Super Sucker
review by Dan Lybarger, 24 January 2003

For better and for worse, Super Sucker doesn’t quite live up to its title. Actor Jeff Daniels’ second film as a writer-director has some of the tastelessness one would associate with his former supervisors the Farrelly Brothers, who directed him in Dumb and DumberSuper Sucker has some guilt inducing laughs and pointed barbs at the eerier aspects of sales culture and its unnatural emphasis on positive thinking. What Super Sucker lacks is a consistent outrageousness and the kind of rampant creativity the Farrellys use to counteract their vulgarity. As a writer, Daniels comes up with about forty-five minutes of inspired silliness, but, eventually,  Super Sucker winds up being a one-joke film.

Admittedly, that joke is often funnier than it should be. Daniels stars as Fred Barlow, a door-to-door vacuum cleaner salesman whose enthusiasm for his product results in a creepy sort of emotional attachment -- and we’re not talking about the gizmos he includes with the Super Sucker home cleaning systems. Barlow’s devotion is unnerving because his tears at his mother’s funeral are probably due to the fact that her Super Sucker is being buried with her.

Despite his love for his product, he may have to find another line of work. He’s about to be run out of business by a more well-heeled competitor named Winslow Schnaebelt (Harve Presnell, from Fargo and Daniels’ previous directorial project Escanaba in Da Moonlight). Fred's rivals can organize a parade at the drop of a hat and have no qualms about encroaching on Fred's own territory. Heading home in disgust after yet another futile pitch, Fred discovers why his wife was upset when someone described a Super Sucker as being merely a "vacuum." A long forgotten attachment called a "Homemaker's Little Helper," winds up having unintended benefits. While some people might object to finding their spouses having more than an emotional tie to a household appliance, Fred sees a potential goldmine. Gathering up thousands of the now antiquated attachments, he finds customers who are now willing to pay cash to own the entire machines. Of course, not only does Fred have to keep ahead of Schnaebelt, he has to watch out for a mysterious regulatory agency that doesn't take kindly to his brand of creativity.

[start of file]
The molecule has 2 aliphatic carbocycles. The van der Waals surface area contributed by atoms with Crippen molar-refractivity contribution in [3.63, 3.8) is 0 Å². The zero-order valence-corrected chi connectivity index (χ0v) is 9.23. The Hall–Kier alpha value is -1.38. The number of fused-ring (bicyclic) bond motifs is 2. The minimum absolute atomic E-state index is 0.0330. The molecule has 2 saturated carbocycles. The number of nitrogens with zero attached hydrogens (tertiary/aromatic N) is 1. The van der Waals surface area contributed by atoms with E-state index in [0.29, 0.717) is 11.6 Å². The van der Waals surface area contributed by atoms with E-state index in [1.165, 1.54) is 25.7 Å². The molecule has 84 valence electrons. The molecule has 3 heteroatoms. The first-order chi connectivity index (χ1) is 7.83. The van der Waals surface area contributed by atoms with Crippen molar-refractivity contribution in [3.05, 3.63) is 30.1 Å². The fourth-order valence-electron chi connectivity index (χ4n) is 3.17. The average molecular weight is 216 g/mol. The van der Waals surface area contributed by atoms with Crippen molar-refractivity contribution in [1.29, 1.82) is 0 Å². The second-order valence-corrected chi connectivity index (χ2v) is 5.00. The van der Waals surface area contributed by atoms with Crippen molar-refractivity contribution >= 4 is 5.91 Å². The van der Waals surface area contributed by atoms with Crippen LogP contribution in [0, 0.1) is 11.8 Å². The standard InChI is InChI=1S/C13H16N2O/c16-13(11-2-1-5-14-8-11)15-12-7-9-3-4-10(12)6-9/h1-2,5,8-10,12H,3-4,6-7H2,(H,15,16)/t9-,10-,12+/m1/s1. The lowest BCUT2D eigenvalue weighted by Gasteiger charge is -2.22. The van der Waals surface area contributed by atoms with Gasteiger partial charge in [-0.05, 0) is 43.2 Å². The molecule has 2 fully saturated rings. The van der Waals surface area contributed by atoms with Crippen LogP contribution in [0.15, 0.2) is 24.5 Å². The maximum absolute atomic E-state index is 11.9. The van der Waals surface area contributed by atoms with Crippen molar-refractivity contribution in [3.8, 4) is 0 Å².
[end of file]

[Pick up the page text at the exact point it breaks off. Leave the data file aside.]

As corny and wince-inducing as this sounds, Daniels and his able cast of Michigan-based actors actually get some mileage out of this premise. The shots of satisfied customers are quick and distant. It's Fred's optimism, not the machines, that's being played for laughs. This is where the film seriously flirts with success. Daniels and the others also nail the language and mannerisms of the sales trade. Having a father in real estate, I can tell you all the pet phrases are captured in this movie. There's an inherent optimism that's crucial for sales that, in some people, can border on delusion. In the early scenes where Fred and his associates run through their pep talks even though their giddy fervor won't solve their problems with Schnaebelt.

After a while, the momentum winds down and doesn't pick up again until the finale when Fred briefly rallies thousands of satisfied customers in the middle of a downtown traffic jam. There are some fitfully amusing nods to Gilligan's Island (that series' star Dawn Wells has a cameo), but for the most part it feels like Daniels is stretching his aphrodisiac vacuums father than their extension chords reach.

Interestingly, Super Sucker has opened in over 100 theaters in the Midwest and may expand depending on its performance. While it's nice to see a locally made film find an audience outside of the Hollywood system, one wishes a more fully equipped comedy had benefited from this pitch.

Click here to read the interview.

Written and
Directed by:

Menno Meyjes

John Cusack
Noah Taylor
Leelee Sobieski
Molly Parker
Ulrich Thomsen

R - Restricted.
Under 17 requires
parent or adult






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